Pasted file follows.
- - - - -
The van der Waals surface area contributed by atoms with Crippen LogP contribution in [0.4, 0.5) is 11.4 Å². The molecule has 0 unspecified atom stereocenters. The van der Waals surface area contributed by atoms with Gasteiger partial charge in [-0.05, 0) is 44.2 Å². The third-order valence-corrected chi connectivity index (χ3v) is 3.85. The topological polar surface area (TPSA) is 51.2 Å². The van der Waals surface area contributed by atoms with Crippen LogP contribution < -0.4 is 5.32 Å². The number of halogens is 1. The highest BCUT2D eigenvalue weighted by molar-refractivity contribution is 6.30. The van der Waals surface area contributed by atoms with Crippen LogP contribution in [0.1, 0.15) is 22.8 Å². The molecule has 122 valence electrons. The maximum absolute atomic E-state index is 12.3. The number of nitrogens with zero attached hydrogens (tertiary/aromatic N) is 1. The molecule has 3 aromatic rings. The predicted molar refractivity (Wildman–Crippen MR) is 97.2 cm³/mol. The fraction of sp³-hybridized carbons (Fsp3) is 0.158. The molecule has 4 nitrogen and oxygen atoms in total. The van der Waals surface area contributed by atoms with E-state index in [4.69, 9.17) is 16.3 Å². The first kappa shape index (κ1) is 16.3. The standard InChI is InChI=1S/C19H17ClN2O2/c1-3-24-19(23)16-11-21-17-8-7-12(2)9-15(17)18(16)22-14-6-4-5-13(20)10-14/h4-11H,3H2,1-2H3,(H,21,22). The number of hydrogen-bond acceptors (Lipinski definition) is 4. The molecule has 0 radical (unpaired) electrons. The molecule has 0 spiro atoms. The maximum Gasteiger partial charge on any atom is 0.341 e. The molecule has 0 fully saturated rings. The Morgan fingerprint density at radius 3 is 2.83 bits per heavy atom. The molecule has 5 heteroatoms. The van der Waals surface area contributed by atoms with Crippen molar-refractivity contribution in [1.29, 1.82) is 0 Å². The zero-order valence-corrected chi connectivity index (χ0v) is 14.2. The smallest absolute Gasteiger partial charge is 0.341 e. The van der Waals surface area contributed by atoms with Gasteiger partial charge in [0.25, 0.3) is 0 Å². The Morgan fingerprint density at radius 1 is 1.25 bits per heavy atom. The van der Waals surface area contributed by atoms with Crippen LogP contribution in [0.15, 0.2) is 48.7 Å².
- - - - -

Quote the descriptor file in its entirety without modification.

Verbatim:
The van der Waals surface area contributed by atoms with Crippen LogP contribution in [0.4, 0.5) is 11.4 Å². The molecule has 0 unspecified atom stereocenters. The van der Waals surface area contributed by atoms with Gasteiger partial charge in [-0.05, 0) is 44.2 Å². The third-order valence-corrected chi connectivity index (χ3v) is 3.85. The topological polar surface area (TPSA) is 51.2 Å². The van der Waals surface area contributed by atoms with Crippen LogP contribution < -0.4 is 5.32 Å². The number of halogens is 1. The highest BCUT2D eigenvalue weighted by molar-refractivity contribution is 6.30. The van der Waals surface area contributed by atoms with Crippen LogP contribution in [0.1, 0.15) is 22.8 Å². The molecule has 122 valence electrons. The maximum absolute atomic E-state index is 12.3. The number of nitrogens with zero attached hydrogens (tertiary/aromatic N) is 1. The molecule has 3 aromatic rings. The predicted molar refractivity (Wildman–Crippen MR) is 97.2 cm³/mol. The fraction of sp³-hybridized carbons (Fsp3) is 0.158. The molecule has 4 nitrogen and oxygen atoms in total. The van der Waals surface area contributed by atoms with E-state index in [4.69, 9.17) is 16.3 Å². The first kappa shape index (κ1) is 16.3. The standard InChI is InChI=1S/C19H17ClN2O2/c1-3-24-19(23)16-11-21-17-8-7-12(2)9-15(17)18(16)22-14-6-4-5-13(20)10-14/h4-11H,3H2,1-2H3,(H,21,22). The number of hydrogen-bond acceptors (Lipinski definition) is 4. The molecule has 0 radical (unpaired) electrons. The molecule has 0 spiro atoms. The maximum Gasteiger partial charge on any atom is 0.341 e. The molecule has 0 fully saturated rings. The Morgan fingerprint density at radius 3 is 2.83 bits per heavy atom. The molecule has 5 heteroatoms. The van der Waals surface area contributed by atoms with Crippen molar-refractivity contribution in [1.29, 1.82) is 0 Å². The zero-order valence-corrected chi connectivity index (χ0v) is 14.2. The smallest absolute Gasteiger partial charge is 0.341 e. The van der Waals surface area contributed by atoms with Gasteiger partial charge in [0.25, 0.3) is 0 Å². The Morgan fingerprint density at radius 1 is 1.25 bits per heavy atom. The van der Waals surface area contributed by atoms with Crippen LogP contribution in [0.15, 0.2) is 48.7 Å².